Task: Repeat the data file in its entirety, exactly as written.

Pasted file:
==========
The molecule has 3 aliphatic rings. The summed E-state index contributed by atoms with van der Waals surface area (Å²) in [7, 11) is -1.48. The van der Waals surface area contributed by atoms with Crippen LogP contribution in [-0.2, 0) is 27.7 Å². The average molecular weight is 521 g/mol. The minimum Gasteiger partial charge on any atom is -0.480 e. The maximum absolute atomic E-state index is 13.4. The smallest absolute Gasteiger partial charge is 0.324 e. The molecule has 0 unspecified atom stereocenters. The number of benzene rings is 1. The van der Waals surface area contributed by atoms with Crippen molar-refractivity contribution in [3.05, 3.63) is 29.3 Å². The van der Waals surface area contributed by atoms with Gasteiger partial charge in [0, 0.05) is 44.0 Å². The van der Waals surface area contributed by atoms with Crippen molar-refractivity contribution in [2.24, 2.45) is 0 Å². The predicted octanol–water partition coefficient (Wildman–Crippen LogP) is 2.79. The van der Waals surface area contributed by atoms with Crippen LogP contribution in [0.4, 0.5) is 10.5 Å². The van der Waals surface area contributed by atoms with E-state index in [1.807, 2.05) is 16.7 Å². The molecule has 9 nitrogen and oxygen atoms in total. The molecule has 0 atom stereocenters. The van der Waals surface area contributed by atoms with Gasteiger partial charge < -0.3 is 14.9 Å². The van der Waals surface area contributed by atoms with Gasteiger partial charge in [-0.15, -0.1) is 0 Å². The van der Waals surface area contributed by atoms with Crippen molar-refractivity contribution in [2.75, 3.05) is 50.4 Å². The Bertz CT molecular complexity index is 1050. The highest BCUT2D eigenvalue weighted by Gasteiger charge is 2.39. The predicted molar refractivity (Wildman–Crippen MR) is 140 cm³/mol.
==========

The molecule has 3 aliphatic rings. The summed E-state index contributed by atoms with van der Waals surface area (Å²) in [7, 11) is -1.48. The van der Waals surface area contributed by atoms with Crippen LogP contribution in [-0.2, 0) is 27.7 Å². The average molecular weight is 521 g/mol. The minimum Gasteiger partial charge on any atom is -0.480 e. The maximum absolute atomic E-state index is 13.4. The smallest absolute Gasteiger partial charge is 0.324 e. The molecule has 0 unspecified atom stereocenters. The number of benzene rings is 1. The van der Waals surface area contributed by atoms with Crippen molar-refractivity contribution in [3.05, 3.63) is 29.3 Å². The van der Waals surface area contributed by atoms with Gasteiger partial charge in [0, 0.05) is 44.0 Å². The van der Waals surface area contributed by atoms with Crippen molar-refractivity contribution in [2.24, 2.45) is 0 Å². The predicted octanol–water partition coefficient (Wildman–Crippen LogP) is 2.79. The van der Waals surface area contributed by atoms with Crippen LogP contribution in [0.4, 0.5) is 10.5 Å². The van der Waals surface area contributed by atoms with E-state index in [1.807, 2.05) is 16.7 Å². The molecule has 9 nitrogen and oxygen atoms in total. The molecule has 0 atom stereocenters. The van der Waals surface area contributed by atoms with Gasteiger partial charge < -0.3 is 14.9 Å². The van der Waals surface area contributed by atoms with Gasteiger partial charge in [-0.15, -0.1) is 0 Å². The van der Waals surface area contributed by atoms with Crippen molar-refractivity contribution in [2.75, 3.05) is 50.4 Å². The Bertz CT molecular complexity index is 1050. The highest BCUT2D eigenvalue weighted by Gasteiger charge is 2.39. The predicted molar refractivity (Wildman–Crippen MR) is 140 cm³/mol.